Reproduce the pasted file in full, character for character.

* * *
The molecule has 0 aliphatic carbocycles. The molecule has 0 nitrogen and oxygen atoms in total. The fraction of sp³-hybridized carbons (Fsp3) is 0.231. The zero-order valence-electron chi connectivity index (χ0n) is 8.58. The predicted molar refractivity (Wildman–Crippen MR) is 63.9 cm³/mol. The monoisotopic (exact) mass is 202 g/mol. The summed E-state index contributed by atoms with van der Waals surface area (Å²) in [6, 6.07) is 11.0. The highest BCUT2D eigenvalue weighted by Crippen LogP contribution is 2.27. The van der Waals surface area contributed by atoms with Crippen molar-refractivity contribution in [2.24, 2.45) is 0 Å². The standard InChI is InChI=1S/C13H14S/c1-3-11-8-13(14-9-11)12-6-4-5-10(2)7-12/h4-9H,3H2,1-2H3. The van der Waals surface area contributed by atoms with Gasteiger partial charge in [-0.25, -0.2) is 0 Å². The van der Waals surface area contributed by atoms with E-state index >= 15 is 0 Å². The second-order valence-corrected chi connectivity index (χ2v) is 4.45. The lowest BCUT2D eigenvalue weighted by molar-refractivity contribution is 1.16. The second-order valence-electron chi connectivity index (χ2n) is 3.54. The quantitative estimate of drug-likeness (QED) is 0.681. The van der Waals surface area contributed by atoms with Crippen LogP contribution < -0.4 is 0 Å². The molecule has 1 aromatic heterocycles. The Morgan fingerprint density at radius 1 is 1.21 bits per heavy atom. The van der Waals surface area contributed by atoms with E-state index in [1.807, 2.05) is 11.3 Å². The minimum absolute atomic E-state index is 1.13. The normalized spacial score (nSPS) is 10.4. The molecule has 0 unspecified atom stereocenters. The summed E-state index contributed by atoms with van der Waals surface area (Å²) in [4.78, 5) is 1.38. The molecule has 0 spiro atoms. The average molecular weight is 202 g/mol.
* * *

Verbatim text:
The molecule has 0 aliphatic carbocycles. The molecule has 0 nitrogen and oxygen atoms in total. The fraction of sp³-hybridized carbons (Fsp3) is 0.231. The zero-order valence-electron chi connectivity index (χ0n) is 8.58. The predicted molar refractivity (Wildman–Crippen MR) is 63.9 cm³/mol. The monoisotopic (exact) mass is 202 g/mol. The summed E-state index contributed by atoms with van der Waals surface area (Å²) in [6, 6.07) is 11.0. The highest BCUT2D eigenvalue weighted by Crippen LogP contribution is 2.27. The van der Waals surface area contributed by atoms with Crippen molar-refractivity contribution in [2.24, 2.45) is 0 Å². The standard InChI is InChI=1S/C13H14S/c1-3-11-8-13(14-9-11)12-6-4-5-10(2)7-12/h4-9H,3H2,1-2H3. The van der Waals surface area contributed by atoms with Gasteiger partial charge in [-0.25, -0.2) is 0 Å². The van der Waals surface area contributed by atoms with E-state index >= 15 is 0 Å². The second-order valence-corrected chi connectivity index (χ2v) is 4.45. The lowest BCUT2D eigenvalue weighted by molar-refractivity contribution is 1.16. The second-order valence-electron chi connectivity index (χ2n) is 3.54. The quantitative estimate of drug-likeness (QED) is 0.681. The van der Waals surface area contributed by atoms with Crippen LogP contribution < -0.4 is 0 Å². The molecule has 1 aromatic heterocycles. The Morgan fingerprint density at radius 1 is 1.21 bits per heavy atom. The van der Waals surface area contributed by atoms with E-state index in [1.807, 2.05) is 11.3 Å². The minimum absolute atomic E-state index is 1.13. The normalized spacial score (nSPS) is 10.4. The molecule has 0 unspecified atom stereocenters. The summed E-state index contributed by atoms with van der Waals surface area (Å²) in [4.78, 5) is 1.38. The molecule has 0 spiro atoms. The average molecular weight is 202 g/mol.